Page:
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If materials handling is your business, you’re probably fascinated by the Brave New World of automated material handling solutions available today. “Gee,” you might say, “if those robots would just come down in price a couple of million dollars, I might be able to put one or two to use in my warehouse.” At least one company that can afford the latest in automated equipment, might actually disagree with you.
Scott Miracle-Gro’s Marysville, Ohio plant and warehouse is no small operation. With 850,000 square feet of warehouse space, they compete with an Amazon warehouse for size, but are in another world when it comes to operations. While Amazon famously (or infamously) relies on a combination of high-tech bar-coding to keep track of its stock and low-tech foot power to handle the stock (Amazon employees walk 7-15 miles per day), Scott Miracle-Gro has found that “old-fashioned” forklifts and forklift accessories work better for them.
Interestingly, there’s not a single pallet rack in Scott’s Marysville facility. This came as a surprise to Modern Materials Handling reporter Bob Trebilcock when he was given a tour of the warehouse. When he asked why there were no pallet racks in the warehouse, his tour guide told him that they tried to use them, but didn’t work as well as their “pyramid stacking” system; so they took them out. They must be on to something, because when their fleet of forklifts are going full swing 24/7 during the peak spring and summer season, their forklifts move over 6,000 pallets per day.
If the Scott Miracle-Gro operations are anything to go by, automation isn’t always the best solution. The company does use automated bagging, palletizing and stretch wrapping equipment, but after that, the company found that the cost of automated equipment and its maintenance was too high and did not improve productivity. Instead, they embarked on a “preventive maintenance program” with their lift truck provider to ensure their fleet of forklifts were always fully operational.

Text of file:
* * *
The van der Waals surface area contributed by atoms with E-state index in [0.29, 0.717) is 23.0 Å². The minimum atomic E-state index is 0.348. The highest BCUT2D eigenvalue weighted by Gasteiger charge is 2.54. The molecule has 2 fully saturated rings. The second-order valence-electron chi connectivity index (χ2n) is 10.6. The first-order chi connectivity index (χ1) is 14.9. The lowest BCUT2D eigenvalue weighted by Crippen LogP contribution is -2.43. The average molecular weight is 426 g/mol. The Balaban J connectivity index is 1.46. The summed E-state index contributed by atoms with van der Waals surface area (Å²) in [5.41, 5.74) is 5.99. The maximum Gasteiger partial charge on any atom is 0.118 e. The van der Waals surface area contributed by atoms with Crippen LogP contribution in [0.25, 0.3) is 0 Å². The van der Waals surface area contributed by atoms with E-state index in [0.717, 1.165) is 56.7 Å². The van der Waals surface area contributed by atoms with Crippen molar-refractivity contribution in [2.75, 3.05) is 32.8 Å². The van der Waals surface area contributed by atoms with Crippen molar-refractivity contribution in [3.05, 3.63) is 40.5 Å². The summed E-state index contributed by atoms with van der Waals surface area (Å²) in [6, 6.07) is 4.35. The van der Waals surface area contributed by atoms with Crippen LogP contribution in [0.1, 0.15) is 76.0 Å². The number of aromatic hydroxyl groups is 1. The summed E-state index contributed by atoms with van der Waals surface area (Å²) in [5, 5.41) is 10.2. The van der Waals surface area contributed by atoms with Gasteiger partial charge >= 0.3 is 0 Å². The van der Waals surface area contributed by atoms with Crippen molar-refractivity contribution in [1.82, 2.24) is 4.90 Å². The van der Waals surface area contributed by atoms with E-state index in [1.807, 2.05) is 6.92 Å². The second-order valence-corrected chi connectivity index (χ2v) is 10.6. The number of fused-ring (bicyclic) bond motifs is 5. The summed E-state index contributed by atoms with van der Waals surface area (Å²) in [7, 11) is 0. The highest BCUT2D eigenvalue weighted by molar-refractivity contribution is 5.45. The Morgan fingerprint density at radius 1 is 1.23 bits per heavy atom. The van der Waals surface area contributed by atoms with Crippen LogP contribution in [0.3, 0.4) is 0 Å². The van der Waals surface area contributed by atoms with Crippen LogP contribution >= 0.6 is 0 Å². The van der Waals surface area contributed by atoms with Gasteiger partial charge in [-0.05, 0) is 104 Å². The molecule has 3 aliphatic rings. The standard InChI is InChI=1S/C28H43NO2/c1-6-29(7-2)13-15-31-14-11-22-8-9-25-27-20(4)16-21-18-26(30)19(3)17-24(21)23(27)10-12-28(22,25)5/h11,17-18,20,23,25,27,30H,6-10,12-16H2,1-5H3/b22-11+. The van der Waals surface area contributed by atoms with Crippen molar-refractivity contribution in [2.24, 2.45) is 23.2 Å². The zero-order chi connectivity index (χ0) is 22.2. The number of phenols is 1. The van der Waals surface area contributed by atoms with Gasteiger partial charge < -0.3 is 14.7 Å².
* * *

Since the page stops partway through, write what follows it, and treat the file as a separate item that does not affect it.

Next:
What’s the moral of this story? As Trebilcock noted, it’s “important to remember how many in our industry are still running efficient and productive warehouses with the conventional tools of our trade.”
Many of those “conventional tools” are forklift accessories. As mentioned in an earlier blog, Who Needs Robotics When You Have Self Dumping Hoppers, hoppers have simple mechanical dumping and righting systems that perform just as well as a robot could and probably last a lot longer as well. Similarly, a drum attachment virtually automates the process of handling drums.
Is automation for everyone? Self dumping hoppers and drum handlers greatly simplify material handling, but don’t remove the human element altogether. Nevertheless, their low cost and high efficiency make them a better choice even in a large plant or warehouse that could afford to buy the latest and greatest in automated equipment. As Bob Trebilcock learned: “Marysville, Ohio was a gentle reminder that sometimes, simple solutions are best.”